English Grammar Tutorials

  • Preface & Content
  • Letter, Word, Sentence
  • Parts of speech
  • Pronoun
  • Adjective
  • Adverb
  • Articles
  • Number and Gender
  • Person and Case
  • Mood and Modal verbs
  • Tense
  • Clause
  • Voice
  • Narration
  • Punctuation
  • Preposition
  • Conjunction
  • Participles and Gerunds
  • Transformation of sentences
  • Phrasal verb
  • Exercise
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  • Simple Conjugate
  • Chapter 9. Mood and Modal Verbs (Cont'd...)


    9.2 Modal verbs (cont'd..)

    Should, would

    Should is the past form of shall. Its uses are summarized below:
    1. Implication of duty: We should obey our parents.
    2. Expression of moral obligation: Our children should be looked after well.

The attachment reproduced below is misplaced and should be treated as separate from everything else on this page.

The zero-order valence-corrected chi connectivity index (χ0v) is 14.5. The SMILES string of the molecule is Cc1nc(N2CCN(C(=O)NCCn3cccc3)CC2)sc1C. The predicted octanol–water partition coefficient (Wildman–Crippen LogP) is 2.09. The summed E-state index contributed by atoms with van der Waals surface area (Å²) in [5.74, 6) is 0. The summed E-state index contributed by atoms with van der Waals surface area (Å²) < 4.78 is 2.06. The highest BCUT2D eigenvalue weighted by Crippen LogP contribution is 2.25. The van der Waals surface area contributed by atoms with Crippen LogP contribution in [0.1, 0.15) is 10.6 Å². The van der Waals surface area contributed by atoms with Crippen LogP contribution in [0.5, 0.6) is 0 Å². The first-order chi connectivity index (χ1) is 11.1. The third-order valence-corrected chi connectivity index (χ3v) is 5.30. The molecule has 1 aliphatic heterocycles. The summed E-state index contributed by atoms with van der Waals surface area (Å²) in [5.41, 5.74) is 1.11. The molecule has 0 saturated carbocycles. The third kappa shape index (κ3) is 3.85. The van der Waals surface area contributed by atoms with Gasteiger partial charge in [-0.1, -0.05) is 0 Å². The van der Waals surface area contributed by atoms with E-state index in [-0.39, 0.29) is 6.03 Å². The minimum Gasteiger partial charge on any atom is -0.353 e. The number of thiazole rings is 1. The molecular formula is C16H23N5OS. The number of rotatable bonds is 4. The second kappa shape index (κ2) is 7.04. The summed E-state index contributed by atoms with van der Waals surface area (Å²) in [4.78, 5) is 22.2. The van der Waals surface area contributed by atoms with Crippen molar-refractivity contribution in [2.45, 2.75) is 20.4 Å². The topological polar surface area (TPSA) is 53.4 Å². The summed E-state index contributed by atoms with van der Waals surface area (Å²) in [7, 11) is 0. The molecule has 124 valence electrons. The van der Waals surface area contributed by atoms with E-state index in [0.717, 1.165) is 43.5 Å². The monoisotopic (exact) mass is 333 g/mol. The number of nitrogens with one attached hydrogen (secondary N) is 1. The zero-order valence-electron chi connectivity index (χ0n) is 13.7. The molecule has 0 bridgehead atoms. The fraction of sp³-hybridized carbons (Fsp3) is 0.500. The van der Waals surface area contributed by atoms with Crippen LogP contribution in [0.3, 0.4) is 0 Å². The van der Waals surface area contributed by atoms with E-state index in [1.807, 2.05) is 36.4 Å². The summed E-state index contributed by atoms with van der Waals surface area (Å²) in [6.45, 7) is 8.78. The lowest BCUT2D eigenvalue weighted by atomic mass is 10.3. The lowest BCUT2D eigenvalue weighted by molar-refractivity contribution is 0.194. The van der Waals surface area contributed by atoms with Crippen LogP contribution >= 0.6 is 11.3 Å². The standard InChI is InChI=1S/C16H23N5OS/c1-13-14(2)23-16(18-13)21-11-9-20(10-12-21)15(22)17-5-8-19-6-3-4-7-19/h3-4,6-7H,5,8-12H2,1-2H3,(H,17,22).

3. Expression of hypothetical meaning: “Should the worst come to the worst if the worst which can happen should happen”.

    Would is the past form of will. Would expresses:

    1. past irregular, occasional action or habit: He would often come here.
    2. strenuous desire: Would that the doctor had arrived before my brother became unconscious.
    3. uncertainty: The invention would bring a new era in the field of science and technology.
    4. request: Would you kindly open the window pane?

    Ought to

    Ought is the regular past tense of owe. It does not have any past form but by joining perfect infinitive to it, the past time is expressed.

    1. Ought followed by to, to express advice: The students ought to (should) read good books.
    2. Ought to with the continuous infinitive is used to express foolish, rash or imprudent actions:
      The passengers ought to be wearing seat belt before the plane would fly.
    3. Ought with the perfect infinitive expresses unfulfilled past obligation:
      Everybody ought to have observed the movements of the traffic minutely before crossing the road.

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